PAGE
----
Diamond Quality in Engagement rings

The 4 Cs of Diamond Quality

The 4 C of a Diamond are considered common knowledge when it comes to Diamond dealer or expert but what are they exactly?  Let’s find out

CUT

4-cs-of-diamond-qualityWhen someone refers to the cut of a diamond, they are referring to the quality of the gem’s facets, small mirror-like surfaces. Diamonds that are well cut will reflect light from the inside and around the facets to create a sparkle. As such, the more mathematically proportionate the facets are, the more light that will be reflected and the more brilliant the shine. The cut is the only one of the 4 Cs of diamond quality that is directly influenced by human intervention. However, it is also widely believed to be the most important. Well-cut diamonds will be awarded a higher quality rating and, as such, will be more valuable than larger stones or gems that have a better colour but a lower quality cut.

CARAT

The carat refers to the weight of a diamond, and the term is derived from the word carob because the weight of diamonds in the ancient world was measured using carob seeds. One carat equals 200 milligrammes.
Larger diamonds are relatively rare; as such, large diamonds can be extremely valuable. In the event the cut, clarity, and colour of two diamonds are otherwise equal, the heavier diamond will have the highest market value.

COLOUR

4-cs-of-diamond-quality-1 White or colourless diamonds naturally occur in different shades. The colour of a diamond is graded using a scale that ranges from D (colourless) to Z (light colour). The differences between each shade in this scale can be barely detectable. As such, graders evaluate the colour in controlled lighting conditions and compare each diamond against a master to ensure colour-grading accuracy.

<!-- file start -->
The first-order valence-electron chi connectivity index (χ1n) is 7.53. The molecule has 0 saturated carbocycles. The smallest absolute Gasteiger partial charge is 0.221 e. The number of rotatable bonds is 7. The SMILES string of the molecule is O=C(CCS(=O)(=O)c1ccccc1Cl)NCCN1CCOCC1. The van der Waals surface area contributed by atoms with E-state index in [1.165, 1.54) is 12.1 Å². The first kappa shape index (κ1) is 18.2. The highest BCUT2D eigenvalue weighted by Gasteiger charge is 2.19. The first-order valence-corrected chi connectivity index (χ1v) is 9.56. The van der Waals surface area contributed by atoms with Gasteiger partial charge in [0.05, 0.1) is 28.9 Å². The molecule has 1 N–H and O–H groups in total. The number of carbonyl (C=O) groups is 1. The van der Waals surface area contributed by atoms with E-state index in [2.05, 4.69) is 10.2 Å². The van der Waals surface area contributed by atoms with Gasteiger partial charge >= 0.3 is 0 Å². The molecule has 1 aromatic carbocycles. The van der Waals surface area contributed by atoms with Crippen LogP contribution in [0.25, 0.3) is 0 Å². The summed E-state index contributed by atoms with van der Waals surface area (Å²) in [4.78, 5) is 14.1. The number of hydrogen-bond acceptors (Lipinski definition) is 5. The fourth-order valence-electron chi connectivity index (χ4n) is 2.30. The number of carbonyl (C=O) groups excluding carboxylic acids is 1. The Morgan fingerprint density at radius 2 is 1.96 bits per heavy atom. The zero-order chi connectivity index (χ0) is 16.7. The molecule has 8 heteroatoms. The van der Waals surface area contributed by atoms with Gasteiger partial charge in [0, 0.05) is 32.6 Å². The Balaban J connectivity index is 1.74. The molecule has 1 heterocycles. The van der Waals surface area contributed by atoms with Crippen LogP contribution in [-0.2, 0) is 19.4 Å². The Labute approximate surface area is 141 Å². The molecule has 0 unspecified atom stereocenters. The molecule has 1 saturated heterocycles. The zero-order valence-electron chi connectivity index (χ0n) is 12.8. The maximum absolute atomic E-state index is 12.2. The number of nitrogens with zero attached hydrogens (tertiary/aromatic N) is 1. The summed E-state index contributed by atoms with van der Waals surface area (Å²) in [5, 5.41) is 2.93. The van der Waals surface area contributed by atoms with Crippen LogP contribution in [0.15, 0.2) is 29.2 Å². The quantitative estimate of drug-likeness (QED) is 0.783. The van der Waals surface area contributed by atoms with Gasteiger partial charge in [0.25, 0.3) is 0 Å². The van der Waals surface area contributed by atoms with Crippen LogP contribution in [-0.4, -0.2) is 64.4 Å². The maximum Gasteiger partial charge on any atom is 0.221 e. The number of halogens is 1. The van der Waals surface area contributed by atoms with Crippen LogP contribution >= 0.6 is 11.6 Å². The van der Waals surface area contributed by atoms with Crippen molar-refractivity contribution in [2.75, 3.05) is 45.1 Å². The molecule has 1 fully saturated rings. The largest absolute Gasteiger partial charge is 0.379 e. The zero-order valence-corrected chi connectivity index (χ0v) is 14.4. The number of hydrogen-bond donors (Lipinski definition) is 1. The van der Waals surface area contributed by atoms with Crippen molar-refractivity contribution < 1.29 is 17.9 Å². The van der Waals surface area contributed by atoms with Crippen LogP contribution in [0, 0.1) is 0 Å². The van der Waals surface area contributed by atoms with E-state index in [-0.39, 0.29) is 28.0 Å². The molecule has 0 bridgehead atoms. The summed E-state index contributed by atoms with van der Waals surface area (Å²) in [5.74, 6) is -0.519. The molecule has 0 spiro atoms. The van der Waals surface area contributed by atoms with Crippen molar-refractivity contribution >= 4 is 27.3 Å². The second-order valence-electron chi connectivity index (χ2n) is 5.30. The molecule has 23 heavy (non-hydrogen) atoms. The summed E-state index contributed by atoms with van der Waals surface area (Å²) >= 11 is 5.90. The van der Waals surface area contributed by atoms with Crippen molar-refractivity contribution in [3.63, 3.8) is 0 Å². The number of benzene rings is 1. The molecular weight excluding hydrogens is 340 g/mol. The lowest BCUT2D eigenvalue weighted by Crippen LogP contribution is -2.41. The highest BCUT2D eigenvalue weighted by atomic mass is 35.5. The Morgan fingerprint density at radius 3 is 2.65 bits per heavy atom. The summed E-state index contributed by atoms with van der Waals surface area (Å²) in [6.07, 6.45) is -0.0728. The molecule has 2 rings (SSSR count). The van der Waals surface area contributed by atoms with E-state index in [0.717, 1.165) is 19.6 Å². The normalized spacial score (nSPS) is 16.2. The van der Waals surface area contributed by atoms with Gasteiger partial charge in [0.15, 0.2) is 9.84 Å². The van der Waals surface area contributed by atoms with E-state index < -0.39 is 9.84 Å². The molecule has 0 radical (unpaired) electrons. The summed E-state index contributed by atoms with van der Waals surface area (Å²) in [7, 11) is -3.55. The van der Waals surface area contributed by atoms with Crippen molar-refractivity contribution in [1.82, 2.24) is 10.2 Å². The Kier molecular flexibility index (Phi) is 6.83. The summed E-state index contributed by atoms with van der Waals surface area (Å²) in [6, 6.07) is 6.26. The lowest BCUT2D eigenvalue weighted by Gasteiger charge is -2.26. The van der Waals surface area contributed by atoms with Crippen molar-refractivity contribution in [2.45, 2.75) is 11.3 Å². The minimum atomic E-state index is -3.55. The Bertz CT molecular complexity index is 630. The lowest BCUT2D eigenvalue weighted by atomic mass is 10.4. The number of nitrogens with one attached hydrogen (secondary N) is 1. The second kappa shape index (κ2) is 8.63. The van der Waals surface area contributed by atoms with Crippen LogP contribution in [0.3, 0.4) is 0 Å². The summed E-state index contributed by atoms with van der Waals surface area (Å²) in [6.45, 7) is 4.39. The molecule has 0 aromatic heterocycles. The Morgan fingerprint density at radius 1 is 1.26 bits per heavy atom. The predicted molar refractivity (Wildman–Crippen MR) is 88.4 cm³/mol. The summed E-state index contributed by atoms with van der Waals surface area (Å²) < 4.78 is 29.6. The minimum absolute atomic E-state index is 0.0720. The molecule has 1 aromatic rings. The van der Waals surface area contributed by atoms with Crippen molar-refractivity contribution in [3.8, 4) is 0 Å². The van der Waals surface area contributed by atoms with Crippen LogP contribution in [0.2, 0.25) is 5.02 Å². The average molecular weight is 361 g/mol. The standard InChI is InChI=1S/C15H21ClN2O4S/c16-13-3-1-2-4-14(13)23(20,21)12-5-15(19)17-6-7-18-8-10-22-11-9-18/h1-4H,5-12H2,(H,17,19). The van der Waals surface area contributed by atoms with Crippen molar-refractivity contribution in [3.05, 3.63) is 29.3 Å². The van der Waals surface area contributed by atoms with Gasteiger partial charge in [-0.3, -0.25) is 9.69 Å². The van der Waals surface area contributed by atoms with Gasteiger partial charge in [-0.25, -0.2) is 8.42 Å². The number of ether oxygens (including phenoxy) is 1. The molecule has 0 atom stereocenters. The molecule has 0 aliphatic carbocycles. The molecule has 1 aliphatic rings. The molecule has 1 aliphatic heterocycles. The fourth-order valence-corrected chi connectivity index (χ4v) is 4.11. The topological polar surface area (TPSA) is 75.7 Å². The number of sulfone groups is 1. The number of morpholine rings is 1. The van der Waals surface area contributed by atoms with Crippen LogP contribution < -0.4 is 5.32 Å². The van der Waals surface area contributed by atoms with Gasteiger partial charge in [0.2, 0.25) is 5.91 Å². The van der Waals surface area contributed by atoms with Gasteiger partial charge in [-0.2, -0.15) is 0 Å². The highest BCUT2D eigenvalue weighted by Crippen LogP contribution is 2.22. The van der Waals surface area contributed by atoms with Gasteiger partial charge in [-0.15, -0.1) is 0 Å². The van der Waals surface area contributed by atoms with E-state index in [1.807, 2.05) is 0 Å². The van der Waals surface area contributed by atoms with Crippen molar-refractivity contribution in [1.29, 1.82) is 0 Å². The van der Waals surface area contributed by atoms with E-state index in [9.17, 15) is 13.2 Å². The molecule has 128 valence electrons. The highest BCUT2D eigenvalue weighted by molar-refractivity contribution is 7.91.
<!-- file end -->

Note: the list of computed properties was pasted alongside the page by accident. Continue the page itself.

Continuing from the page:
In addition to white or colourless diamonds, other coloured fancies are also available. These gems may be blue, black, green, pink, or yellow-orange. Coloured diamonds are rare and extremely valuable. The colour of these gems is graded according to the colour intensity of the diamond.

CLARITY

Diamonds often include ‘inclusions,’ naturally occurring flaws such as uncrystallised carbon, minute fractures, or mineral deposits. These were formed deep in the diamond as it evolved and cannot be removed. The clarity component of a diamond refers to how many of these inclusions are contained within it. Inclusions are typically undetectable by the human eye. However, they are important because they impact how the diamond reflects and refracts light. To assess the clarity of a diamond, the grader will examine it under 10x magnification and subsequently assign a clarity grade that ranges from F (flawless) through to I (included). In addition to this grading, the report will also specify the location of any inclusions.

 

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